Tuesday, March 3, 2009

Sick Mommy, Lucky Mommy!

One of the trickiest things about being sick as a married person is trying to remember if you displayed enough empathy the last time your spouse was sick, to ensure that you will be brought cups of lemon water with honey, discharged from all parenting and domestic duties, and otherwise be encouraged to wallow in your misery, aided, abetted and generously supported by the other grownup in the house.

Unfortunately for Crabmommy, sympathy for grownups with flu is not part of my genetic makeup. When Crabhubby starts telling me about a scratchy throat or that "something's coming on" or that he doesn't feel "at my best," I can actually feel this little sympathy center deep within—the amygdala?—shrivel up into a raisin. Instead of immediately thinking of the spouse, I immediately think of myself. Because when the other parent is out of commission it is you who will have to take on the job of looking after both a real child and an infantilized, incapacitated adult.

And so the game goes. This weekend it was I who had to utter the lines that are meant to elicit sympathy from another. Lines like "my hands feel clammy" or "I think I'm getting a fever" or "my head hurts" or "I feel weak." These lines work in two ways, in the double-speak of marriage: they are as much intended to describe the symptoms as to warn the spouse that they need to get their act together because soon you will be totally out of commission. And Crabhubby has been appropriately sympathetic. He has duly taken on all household duties and left me in my bed with a copy of Lucky Jim by Kingsley Amis, who is in my view the much funnier Amis. And I think it is on account of the Amis that I speaking rather formally and grandly to you here from my perch in my bed, laptop atop my knees.

So when I told Crabhubby that I felt weird and that I had a strange taste in my mouth, I was confident that he would react with the sought-after sympathy. Because I was in credit. I had points stored up. You see, while I do not have the genetic disposition to feel sorry for flu-stricken adults (I inherited an impatience for illness from my mother), I have learned the hard way that one must feign tremendous interest in and pay attention to the spousal illnesses, especially in winter, because you need to save up points so that you you, yourself, will receive similarly tender loving care when it's your turn. And usually it's your turn right after theirs.

Since Crabhubby had only last week been gently ministered to by me, and I had pretended extreme interest in the various subtleties of his virus, I have managed to earn myself the same loving care in return. The whole thing is a perfect metaphor for marriage. You give them what they want and they will do unto you the same.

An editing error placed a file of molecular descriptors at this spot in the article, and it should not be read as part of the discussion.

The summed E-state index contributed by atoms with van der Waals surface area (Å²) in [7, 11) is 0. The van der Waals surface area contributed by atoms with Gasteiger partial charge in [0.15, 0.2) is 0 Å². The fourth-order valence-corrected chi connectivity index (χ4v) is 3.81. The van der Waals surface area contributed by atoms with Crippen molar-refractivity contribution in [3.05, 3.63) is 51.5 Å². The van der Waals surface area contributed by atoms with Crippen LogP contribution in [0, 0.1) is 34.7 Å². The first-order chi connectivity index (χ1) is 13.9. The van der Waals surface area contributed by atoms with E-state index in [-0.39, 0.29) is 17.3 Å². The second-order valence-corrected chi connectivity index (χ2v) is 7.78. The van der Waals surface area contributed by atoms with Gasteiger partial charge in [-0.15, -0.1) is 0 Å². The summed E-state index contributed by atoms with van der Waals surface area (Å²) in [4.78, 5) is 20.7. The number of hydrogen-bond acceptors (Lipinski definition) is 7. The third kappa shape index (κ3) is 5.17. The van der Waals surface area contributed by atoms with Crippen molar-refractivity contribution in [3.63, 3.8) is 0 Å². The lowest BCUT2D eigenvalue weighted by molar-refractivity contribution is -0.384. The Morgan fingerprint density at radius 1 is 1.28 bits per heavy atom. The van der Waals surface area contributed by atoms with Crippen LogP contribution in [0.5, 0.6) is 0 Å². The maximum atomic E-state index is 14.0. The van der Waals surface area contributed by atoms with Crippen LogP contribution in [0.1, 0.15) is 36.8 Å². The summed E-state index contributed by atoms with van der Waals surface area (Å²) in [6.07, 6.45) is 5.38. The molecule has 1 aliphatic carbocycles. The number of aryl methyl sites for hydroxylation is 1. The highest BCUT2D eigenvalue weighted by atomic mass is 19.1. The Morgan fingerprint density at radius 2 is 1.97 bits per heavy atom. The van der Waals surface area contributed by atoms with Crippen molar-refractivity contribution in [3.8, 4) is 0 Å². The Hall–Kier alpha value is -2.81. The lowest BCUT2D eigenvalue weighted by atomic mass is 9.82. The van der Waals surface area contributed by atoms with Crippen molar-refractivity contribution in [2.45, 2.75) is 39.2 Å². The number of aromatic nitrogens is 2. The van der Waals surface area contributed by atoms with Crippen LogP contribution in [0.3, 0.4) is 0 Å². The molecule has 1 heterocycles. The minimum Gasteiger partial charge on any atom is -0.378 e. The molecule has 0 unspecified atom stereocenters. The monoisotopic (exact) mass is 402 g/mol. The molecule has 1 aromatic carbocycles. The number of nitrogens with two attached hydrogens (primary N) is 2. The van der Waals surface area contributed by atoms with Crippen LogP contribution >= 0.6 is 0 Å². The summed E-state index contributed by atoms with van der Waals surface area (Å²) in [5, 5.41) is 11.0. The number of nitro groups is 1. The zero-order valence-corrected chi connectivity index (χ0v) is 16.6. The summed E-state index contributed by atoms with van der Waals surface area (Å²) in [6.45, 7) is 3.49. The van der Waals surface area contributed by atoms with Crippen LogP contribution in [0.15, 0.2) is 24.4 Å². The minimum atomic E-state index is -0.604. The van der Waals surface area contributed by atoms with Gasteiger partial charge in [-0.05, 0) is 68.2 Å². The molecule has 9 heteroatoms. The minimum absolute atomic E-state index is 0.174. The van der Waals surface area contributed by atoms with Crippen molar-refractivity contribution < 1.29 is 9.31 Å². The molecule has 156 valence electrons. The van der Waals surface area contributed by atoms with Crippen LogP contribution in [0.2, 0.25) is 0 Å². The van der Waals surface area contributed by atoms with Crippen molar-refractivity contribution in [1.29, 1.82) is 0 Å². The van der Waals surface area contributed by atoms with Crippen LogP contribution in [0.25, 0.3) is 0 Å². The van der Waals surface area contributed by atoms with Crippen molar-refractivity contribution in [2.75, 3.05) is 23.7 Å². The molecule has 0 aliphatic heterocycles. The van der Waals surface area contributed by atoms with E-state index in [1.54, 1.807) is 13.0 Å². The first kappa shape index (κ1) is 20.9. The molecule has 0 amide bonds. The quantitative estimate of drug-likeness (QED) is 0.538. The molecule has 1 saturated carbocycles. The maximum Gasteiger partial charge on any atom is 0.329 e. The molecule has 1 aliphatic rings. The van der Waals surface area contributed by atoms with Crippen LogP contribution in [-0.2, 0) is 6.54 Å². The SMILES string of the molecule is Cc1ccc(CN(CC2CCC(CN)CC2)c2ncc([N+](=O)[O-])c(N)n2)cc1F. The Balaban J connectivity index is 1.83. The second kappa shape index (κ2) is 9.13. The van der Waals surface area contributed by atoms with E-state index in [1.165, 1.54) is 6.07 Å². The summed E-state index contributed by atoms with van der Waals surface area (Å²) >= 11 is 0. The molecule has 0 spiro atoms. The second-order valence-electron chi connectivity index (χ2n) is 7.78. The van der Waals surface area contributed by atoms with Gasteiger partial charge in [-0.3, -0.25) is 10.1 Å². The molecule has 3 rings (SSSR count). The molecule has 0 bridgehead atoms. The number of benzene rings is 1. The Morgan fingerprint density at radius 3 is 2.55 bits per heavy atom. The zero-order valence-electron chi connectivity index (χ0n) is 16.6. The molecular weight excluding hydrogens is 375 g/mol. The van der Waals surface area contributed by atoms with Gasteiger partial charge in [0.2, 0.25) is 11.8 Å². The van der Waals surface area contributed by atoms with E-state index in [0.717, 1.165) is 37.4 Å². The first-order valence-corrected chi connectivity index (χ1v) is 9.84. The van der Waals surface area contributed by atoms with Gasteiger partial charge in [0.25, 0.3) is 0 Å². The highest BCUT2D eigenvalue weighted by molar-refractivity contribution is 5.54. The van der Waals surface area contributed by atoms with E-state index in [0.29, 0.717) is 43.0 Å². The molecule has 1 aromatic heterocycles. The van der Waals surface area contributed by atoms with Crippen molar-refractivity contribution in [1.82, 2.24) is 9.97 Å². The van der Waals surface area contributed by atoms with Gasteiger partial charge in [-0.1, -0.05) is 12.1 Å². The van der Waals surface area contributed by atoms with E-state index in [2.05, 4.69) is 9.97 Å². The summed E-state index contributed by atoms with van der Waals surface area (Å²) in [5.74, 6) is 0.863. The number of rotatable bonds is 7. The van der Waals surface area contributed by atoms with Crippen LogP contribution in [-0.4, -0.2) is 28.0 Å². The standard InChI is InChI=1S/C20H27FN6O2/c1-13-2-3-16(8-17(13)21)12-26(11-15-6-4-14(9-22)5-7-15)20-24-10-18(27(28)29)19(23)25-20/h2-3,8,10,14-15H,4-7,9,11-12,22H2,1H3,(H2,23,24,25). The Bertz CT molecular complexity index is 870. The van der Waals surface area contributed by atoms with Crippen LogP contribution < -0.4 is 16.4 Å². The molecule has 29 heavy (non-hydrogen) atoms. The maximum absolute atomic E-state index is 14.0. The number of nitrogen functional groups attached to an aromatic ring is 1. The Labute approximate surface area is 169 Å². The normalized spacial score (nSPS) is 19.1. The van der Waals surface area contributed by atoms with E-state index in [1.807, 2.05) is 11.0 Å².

I wasn't always so forward-thinking on this subject. I used to react snappishly when Crabhub came down with something and I would huff about like a martyr, making a big production out of mixing Theraflu. But I'm glad to say that I have learned from my mistakes. Which is why I am having such a nice time right now. With points in credit I'm actually loving being sick. My flu virus is just one of those where you feel weak and achy and have a cough. Nothing too revolting. And I get to lie in bed and watch the sun slide around the room. I get to read my book in the daytime and not feel guilty. The door is closed and small people are ushered gently but firmly away from Mommy's bedside.

I am helpless, unable to attend to any duties in the outside world, nor any duties within the home. I am encouraged by others to sleep and "take it easy." I have only one job: to convalesce and recharge my batteries. In other words, I'm on vacation.

Best I end it there, people. I need to conserve my strength. All this blogging has tired me out, set me back at least two days. Oh dear. Poor Crabhubby. Lucky me.

9 comments:

Charlotte said...

Isn't it tragic that when we have kids, we actually look forward to being sick?

Hope you get better, but not too soon.

Amanda Enclade said...

when I was a kid I would stretch out my sickness for at least a couple days.I loved staying home, watching tv, getting much needed attention from my mom, etc. now when I get sick I push the idea away thinking maybe I can fend it off with positive thinking because there is no way no hell anyone will be taking care of me!

KMed said...

Had minor surgery last summer, complete with the good drugs and mandatory bed rest. Heaven! Get better soonish.

Trin said...

The last time I "got sick" was about 15 years ago when I had a partial thyroidectomy. I was shoved out of hospital a day or so later and faced with a child with nits - which I had to attend to with my head feeling like it was about to fall off my neck. Needless to say, divorced soon after and "being sick" is not in my vocabulary, as per Amanda's comments.

crabmommy said...

Amanda, Trin:
I cannot even IMAGINE a healthy day of being a parent on the job without another in the house helping, let alone being a sick one. Indeed I complain and crab but Crabhubby is very helpful--even I cannot pretend otherwise...

crabmommy said...

even if he also drives me batty and vice bloody versa. and sometimes the marriageless life sounds like heaven on a stick.

foolery said...

I don't know what to wish you -- good health? Chronic wasting disease? Hysterical pregnancy?

Happy happy!

'cuz I'm the mommy, that's why! said...

I must work on my feigned sympathy to Hubby's ailments...

macy watching new moon said...

I found this quite entertaining. I love the insight on married life. LOL.